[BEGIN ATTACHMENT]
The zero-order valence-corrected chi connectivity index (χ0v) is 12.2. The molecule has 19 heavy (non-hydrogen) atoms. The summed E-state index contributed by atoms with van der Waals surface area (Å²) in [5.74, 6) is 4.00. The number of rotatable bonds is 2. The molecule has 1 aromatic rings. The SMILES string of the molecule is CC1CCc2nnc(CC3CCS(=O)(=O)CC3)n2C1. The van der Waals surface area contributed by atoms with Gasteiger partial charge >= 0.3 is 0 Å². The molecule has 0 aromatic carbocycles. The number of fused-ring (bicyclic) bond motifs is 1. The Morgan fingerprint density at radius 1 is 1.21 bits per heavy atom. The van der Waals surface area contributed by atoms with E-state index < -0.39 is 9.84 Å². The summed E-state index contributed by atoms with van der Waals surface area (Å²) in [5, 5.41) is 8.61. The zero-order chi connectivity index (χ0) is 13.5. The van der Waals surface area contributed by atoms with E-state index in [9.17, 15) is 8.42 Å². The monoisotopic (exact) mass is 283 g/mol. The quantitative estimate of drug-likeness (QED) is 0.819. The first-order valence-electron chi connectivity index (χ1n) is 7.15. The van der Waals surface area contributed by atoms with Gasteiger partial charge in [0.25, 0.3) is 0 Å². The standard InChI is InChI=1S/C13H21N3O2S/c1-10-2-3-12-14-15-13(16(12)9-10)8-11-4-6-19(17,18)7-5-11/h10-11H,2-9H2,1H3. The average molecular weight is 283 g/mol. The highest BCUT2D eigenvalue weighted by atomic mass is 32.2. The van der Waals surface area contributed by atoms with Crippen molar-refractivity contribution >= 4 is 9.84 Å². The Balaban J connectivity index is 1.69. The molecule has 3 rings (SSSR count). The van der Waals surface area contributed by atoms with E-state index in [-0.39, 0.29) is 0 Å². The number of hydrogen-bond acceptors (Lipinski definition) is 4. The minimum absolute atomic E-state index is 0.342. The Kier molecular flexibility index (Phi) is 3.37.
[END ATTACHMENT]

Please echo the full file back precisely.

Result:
The zero-order valence-corrected chi connectivity index (χ0v) is 12.2. The molecule has 19 heavy (non-hydrogen) atoms. The summed E-state index contributed by atoms with van der Waals surface area (Å²) in [5.74, 6) is 4.00. The number of rotatable bonds is 2. The molecule has 1 aromatic rings. The SMILES string of the molecule is CC1CCc2nnc(CC3CCS(=O)(=O)CC3)n2C1. The van der Waals surface area contributed by atoms with Gasteiger partial charge >= 0.3 is 0 Å². The molecule has 0 aromatic carbocycles. The number of fused-ring (bicyclic) bond motifs is 1. The Morgan fingerprint density at radius 1 is 1.21 bits per heavy atom. The van der Waals surface area contributed by atoms with E-state index < -0.39 is 9.84 Å². The summed E-state index contributed by atoms with van der Waals surface area (Å²) in [5, 5.41) is 8.61. The zero-order chi connectivity index (χ0) is 13.5. The van der Waals surface area contributed by atoms with E-state index in [9.17, 15) is 8.42 Å². The monoisotopic (exact) mass is 283 g/mol. The quantitative estimate of drug-likeness (QED) is 0.819. The first-order valence-electron chi connectivity index (χ1n) is 7.15. The van der Waals surface area contributed by atoms with Gasteiger partial charge in [0.25, 0.3) is 0 Å². The standard InChI is InChI=1S/C13H21N3O2S/c1-10-2-3-12-14-15-13(16(12)9-10)8-11-4-6-19(17,18)7-5-11/h10-11H,2-9H2,1H3. The average molecular weight is 283 g/mol. The highest BCUT2D eigenvalue weighted by atomic mass is 32.2. The van der Waals surface area contributed by atoms with Crippen molar-refractivity contribution >= 4 is 9.84 Å². The Balaban J connectivity index is 1.69. The molecule has 3 rings (SSSR count). The van der Waals surface area contributed by atoms with E-state index in [-0.39, 0.29) is 0 Å². The number of hydrogen-bond acceptors (Lipinski definition) is 4. The minimum absolute atomic E-state index is 0.342. The Kier molecular flexibility index (Phi) is 3.37.